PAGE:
In Bear & Joey’s case, Wood signed a 10-year lease in June of 2019 and finally opened in May of 2020. By that point, roughly $650,000 of investments had been put towards the restaurant, so he couldn’t afford to keep delaying its opening.

The café’s business model was structured around the ability to have dine-in breakfast and lunch during the day, and to host big events like weddings and corporate gatherings in the evenings. Of course, since the pandemic started, they’ve never been able to operate at their full potential. Though Wood considers himself lucky for having a successful takeout service, it’s simply not enough to cover the costs of starting and running the business.

“The fact is, we're facing the exact same conditions as our competitors and industry peers. We're in the first year of business, which is by far the most fragile,” he says. “We understand that things like this take time to change. But there needs to be quick action from the government if they want small businesses to survive.”

A main point of frustration for many of the businesses who are part of is that, at this point, members of the federal government are aware that there are businesses in genuine need that are excluded by their subsidies. Business owners cited their gratitude towards Gord Johns, the MP for Courtenay-Alberni, and Laurel Collins, Victoria’s MP, who’ve been advocating for the affected businesses in their ridings at a parliamentary level.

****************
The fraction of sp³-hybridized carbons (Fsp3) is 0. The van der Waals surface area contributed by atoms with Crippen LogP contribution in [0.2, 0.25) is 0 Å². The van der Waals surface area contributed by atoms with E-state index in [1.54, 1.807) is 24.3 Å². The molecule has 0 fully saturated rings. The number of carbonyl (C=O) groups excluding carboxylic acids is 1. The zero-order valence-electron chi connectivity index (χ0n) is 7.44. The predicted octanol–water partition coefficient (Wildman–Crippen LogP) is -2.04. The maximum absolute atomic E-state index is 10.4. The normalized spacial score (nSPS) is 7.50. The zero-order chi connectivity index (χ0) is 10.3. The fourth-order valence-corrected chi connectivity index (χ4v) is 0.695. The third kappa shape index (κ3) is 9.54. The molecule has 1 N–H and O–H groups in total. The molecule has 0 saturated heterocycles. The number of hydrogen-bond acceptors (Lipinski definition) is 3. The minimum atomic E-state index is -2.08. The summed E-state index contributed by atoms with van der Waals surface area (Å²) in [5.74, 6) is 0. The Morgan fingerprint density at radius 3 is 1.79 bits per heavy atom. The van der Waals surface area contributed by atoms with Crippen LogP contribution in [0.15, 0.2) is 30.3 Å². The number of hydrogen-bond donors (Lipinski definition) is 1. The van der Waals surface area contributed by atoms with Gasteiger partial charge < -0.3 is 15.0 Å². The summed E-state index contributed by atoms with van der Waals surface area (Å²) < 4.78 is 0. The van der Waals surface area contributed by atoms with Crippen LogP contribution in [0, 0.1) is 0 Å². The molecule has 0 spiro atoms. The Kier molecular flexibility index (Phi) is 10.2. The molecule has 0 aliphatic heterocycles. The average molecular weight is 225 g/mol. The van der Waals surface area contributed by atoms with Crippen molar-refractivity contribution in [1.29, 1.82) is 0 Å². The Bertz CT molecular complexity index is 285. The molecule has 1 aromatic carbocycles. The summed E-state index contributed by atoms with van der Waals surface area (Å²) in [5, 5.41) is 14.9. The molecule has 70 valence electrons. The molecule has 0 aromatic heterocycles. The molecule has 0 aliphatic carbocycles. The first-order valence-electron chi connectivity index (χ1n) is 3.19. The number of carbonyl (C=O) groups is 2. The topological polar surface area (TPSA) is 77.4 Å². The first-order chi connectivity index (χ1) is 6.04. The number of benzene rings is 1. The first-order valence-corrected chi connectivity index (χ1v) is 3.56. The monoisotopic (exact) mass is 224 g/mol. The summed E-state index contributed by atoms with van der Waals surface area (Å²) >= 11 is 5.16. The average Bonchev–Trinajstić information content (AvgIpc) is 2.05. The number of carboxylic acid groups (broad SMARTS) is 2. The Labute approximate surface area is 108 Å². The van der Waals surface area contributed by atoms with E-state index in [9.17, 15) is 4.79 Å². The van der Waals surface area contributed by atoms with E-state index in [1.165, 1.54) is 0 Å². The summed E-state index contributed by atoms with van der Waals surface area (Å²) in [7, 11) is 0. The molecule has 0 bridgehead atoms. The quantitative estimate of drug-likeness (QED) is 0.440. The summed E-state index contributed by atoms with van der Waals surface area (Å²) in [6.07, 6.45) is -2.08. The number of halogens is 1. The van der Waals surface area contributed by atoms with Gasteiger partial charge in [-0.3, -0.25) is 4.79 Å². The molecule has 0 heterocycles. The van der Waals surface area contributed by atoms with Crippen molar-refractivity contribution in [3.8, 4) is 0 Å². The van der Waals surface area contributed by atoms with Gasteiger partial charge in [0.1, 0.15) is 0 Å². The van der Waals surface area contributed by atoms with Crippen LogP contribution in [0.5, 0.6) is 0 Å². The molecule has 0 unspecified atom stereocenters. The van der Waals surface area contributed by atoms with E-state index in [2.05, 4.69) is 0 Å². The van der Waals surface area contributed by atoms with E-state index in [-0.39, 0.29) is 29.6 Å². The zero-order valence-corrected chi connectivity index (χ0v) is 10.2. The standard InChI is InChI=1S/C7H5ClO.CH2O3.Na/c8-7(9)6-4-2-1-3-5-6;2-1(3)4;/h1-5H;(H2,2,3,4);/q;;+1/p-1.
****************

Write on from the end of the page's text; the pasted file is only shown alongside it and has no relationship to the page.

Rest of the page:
When the wage subsidy and rent subsidy were first proposed, they were even more restrictive than they currently are. For example, the wage subsidy program initially only covered 10% of remuneration, which was risen to 75 per cent after pressure from businesses alongside MPs like Collins. The government hasn’t been as receptive to demands for new small businesses to be factored into CERS and CEWS. 

“I've been up in the House of Commons multiple times, calling on the government to include these startups and businesses who are not able to access these programs,” Collins said. “We have been pushing on the government. And unfortunately, so far, they haven't fixed the problem.”

Victoria Mayor Lisa Helps has also advocated at the federal level for the new businesses’ needs to be taken into account. She recommended that subsidies be based on the same assumptions businesses would have provided to banks to get financing, in lieu of sales from the previous year.